Early in his recovery, Dan began to create works of art using locally collected wild thorny vines which to him represented the damage which the fever had inflicted on his brain. Later, in Tucson, Arizona, Dan began to write short stories and collect objects found during walks in the desert.

After moving to Louisville, Kentucky in April 1995, Dan began to create multimedia collages, sculptures, and masks from his collection of found objects. In 1997 he began to paint, capturing the images flowing through him in a unique three dimensional style. His art has been heavily influenced by his illness, his readings in comparative mythology, and his own search for spiritual meaning.

 

During our interview Dan relates that one of his most important hurdles in his two decade long healing journey has been the need to let go of the man he once was and embrace the man he is today. Dan Rhema’s experience has been extreme but isn’t this perspective what we each need to live – each moment?

Pain is simply the difference between what is and what I want it to be.

Spencer Johnson, M.D.

Before his illness Dan had been a seeker. He is no more. He appears to be content to accept the mystery of life without the urge to figure it out.

Life is a mystery to be lived, not a problem to be solved.

Osho 

Dan’s illness has left him with huge gaps in his long-term memory. He doesn’t remember his wedding day or the early years of his children. He also initially had virtually no short term memory. Out of necessity he became an at-home dad. Even driving his children to school was an adventure – he wasn’t sure which way to turn.

The art that periodically pours through him has been his saviour. His brain has had to rewire after the trauma of the fever and has consequently left him with a seemingly direct link to the subconscious memory of humanity’s roots – a sort of shamanic viewpoint Dan feels lies in all of us, but which is usually buried too deeply to access. I wonder if Dan Rhema’s paintings and sculptures touch viewers so profoundly because they trigger these deeply buried memories and/or earlier traumas and near death experiences in them.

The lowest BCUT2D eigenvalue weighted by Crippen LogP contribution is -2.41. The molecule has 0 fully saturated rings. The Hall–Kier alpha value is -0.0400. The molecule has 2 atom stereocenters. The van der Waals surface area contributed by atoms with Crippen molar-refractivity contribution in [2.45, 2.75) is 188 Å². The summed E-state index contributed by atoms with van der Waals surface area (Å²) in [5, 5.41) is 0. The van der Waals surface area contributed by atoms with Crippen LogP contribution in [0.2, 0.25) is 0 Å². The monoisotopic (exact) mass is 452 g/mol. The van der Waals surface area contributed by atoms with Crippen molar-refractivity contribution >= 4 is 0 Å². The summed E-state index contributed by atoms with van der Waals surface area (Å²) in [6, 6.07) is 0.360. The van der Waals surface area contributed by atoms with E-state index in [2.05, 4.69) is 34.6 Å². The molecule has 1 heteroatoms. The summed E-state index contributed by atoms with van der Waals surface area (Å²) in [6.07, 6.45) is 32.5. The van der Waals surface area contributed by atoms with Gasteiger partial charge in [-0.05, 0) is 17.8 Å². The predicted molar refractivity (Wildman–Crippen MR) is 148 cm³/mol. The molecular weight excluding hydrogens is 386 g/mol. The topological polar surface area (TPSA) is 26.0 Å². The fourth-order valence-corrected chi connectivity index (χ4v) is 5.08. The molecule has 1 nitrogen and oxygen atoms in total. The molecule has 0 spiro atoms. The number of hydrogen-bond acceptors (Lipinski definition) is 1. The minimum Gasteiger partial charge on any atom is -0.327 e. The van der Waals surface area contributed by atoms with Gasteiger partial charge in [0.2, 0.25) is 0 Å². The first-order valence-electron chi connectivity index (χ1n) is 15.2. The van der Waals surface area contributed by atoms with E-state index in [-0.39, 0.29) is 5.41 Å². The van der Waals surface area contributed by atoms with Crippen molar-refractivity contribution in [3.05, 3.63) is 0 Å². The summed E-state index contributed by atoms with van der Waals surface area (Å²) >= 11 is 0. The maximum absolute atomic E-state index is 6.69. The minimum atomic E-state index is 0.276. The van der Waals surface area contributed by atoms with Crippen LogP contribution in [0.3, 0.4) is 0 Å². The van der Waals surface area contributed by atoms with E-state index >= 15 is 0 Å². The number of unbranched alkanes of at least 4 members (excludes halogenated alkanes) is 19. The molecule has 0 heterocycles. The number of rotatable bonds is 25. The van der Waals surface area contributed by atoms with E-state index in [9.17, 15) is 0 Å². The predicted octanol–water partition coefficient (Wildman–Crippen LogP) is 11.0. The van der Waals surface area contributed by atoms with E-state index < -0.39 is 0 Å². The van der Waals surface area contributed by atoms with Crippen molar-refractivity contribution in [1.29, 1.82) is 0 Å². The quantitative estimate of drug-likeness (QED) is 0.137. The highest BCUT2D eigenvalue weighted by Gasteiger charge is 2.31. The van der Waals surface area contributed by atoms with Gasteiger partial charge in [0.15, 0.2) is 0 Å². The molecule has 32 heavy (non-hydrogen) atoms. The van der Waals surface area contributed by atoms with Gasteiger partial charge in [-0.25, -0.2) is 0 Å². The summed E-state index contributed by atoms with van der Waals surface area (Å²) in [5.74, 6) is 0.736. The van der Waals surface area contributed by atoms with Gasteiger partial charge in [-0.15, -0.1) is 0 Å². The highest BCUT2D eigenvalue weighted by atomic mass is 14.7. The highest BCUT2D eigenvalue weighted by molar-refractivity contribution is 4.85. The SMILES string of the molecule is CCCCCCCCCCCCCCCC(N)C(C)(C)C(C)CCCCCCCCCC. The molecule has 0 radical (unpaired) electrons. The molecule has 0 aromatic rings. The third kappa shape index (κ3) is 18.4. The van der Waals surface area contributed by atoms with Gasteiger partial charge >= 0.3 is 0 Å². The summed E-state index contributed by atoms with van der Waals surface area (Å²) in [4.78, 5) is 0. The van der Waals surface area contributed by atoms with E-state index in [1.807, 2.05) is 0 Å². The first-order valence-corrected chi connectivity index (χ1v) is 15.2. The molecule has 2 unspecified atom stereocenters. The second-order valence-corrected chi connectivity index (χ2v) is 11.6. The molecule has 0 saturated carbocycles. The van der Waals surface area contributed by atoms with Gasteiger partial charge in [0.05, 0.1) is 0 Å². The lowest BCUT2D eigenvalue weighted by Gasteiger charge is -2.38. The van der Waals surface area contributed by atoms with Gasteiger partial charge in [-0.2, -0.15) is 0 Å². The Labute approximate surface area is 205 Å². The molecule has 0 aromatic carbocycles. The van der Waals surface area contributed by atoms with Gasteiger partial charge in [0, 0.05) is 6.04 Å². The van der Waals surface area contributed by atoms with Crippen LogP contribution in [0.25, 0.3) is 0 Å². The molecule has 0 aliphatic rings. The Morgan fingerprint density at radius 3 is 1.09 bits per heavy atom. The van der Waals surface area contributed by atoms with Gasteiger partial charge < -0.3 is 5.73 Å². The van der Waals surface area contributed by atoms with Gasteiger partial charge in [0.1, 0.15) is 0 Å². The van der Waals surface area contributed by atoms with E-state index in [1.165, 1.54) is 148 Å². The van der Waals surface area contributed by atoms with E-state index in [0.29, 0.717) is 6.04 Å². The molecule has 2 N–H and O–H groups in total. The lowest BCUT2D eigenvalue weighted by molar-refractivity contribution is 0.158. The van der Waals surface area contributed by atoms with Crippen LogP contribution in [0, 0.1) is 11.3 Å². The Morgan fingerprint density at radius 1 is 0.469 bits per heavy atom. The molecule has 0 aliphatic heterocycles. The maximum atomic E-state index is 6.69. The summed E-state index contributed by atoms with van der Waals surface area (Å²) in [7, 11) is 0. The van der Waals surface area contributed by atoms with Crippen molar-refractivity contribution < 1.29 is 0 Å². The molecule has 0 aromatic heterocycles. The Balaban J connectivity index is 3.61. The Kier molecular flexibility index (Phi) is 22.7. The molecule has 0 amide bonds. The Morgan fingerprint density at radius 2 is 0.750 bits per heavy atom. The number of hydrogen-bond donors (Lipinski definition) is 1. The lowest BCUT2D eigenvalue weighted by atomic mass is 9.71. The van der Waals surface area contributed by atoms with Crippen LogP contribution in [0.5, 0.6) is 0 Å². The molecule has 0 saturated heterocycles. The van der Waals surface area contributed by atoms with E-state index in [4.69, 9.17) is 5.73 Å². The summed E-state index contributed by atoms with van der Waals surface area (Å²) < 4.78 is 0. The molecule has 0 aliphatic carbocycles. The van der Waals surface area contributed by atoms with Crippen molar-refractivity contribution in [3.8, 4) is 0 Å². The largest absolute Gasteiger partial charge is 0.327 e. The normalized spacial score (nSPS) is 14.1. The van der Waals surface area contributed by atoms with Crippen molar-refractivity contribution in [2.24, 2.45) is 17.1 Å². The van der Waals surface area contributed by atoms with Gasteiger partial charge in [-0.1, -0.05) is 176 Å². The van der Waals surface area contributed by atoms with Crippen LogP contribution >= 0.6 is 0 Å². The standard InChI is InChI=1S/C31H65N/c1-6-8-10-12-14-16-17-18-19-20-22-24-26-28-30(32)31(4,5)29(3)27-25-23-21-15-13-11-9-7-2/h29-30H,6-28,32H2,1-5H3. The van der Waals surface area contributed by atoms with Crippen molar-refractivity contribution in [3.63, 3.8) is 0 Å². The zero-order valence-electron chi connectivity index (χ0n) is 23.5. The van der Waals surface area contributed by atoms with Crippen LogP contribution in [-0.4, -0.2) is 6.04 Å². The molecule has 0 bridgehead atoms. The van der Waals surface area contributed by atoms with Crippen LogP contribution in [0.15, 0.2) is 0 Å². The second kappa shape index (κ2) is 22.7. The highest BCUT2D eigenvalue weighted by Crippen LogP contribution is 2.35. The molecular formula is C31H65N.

Dan claims that 80% of relationships in which one of the partners suffers a brain illness are blown apart. Without the unflinching support of his wife, Susan, Dan would probably have been institutionalized and the world would be poorer for it.

Visit Dan’s website at: http://www.danrhema.com/  

Dan Rhema on Voices from the North:

“Dan is truly blessed with a gift for relating art to people in a way that is very spiritual and cultural. For him to be able to talk about his experience and be able to embrace and relate it to other ethnic groups and religions is truly phenomenal.”Shirley Sweatt, art collector
“I’ve been struggling for years to perfect certain techniques, as all artists do. For Dan to have no formal training and to be able to create these amazing sculptures is hard for me to grasp. It’s very humbling as an artist to see him be able to express his ideas so vividly.”Kevin Payne, artist/teacher

Dan Rhema, artist, writer, and filmmaker lives in historic Old Louisville, Kentucky. His art has been exhibited throughout America, in solo and group shows, for the past fifteen years. Dan’s picture books include The Day the Animals Lost Their True Colors (a 2002 IPPY Awards Finalist), One Tiny Twig, and Bluegrass Breeze. His most recent book, I Close My Eyes to See: The Dan Rhema Story As Told to Kevin Wilson, documents Dan’s transformation into an artist after surviving a deadly combination of three different strains of dengue fever. A documentary about Dan’s story is scheduled for completion in this year.

 
CLICK BELOW TO:

Subscribe to In Search of Simplicity by Email

 

Radio host, inspirational speaker and health educator John Haines is the author of In Search of Simplicity: A True Story that Changes Lives and the recently released Beyond the Search, books to lift the spirit and touch the heart. See http://www.JohnHainesBooks.com

 

“In Search of Simplicity is a unique and awe-inspiring way to re-visit and even answer some of the gnawing questions we all intrinsically have about the meaning of life and our true, individual purpose on the planet. I love this book.”

 

Barbara Cronin, Circles of Light. For the complete review visit: http://www.circlesoflight.com/blog/in-search-of-simplicity/

 

“In Search of Simplicity is one of those rare literary jewels with the ability to completely and simultaneously ingratiate itself into the mind, heart and soul of the reader.”

 

Heather Slocumb, Apex Reviews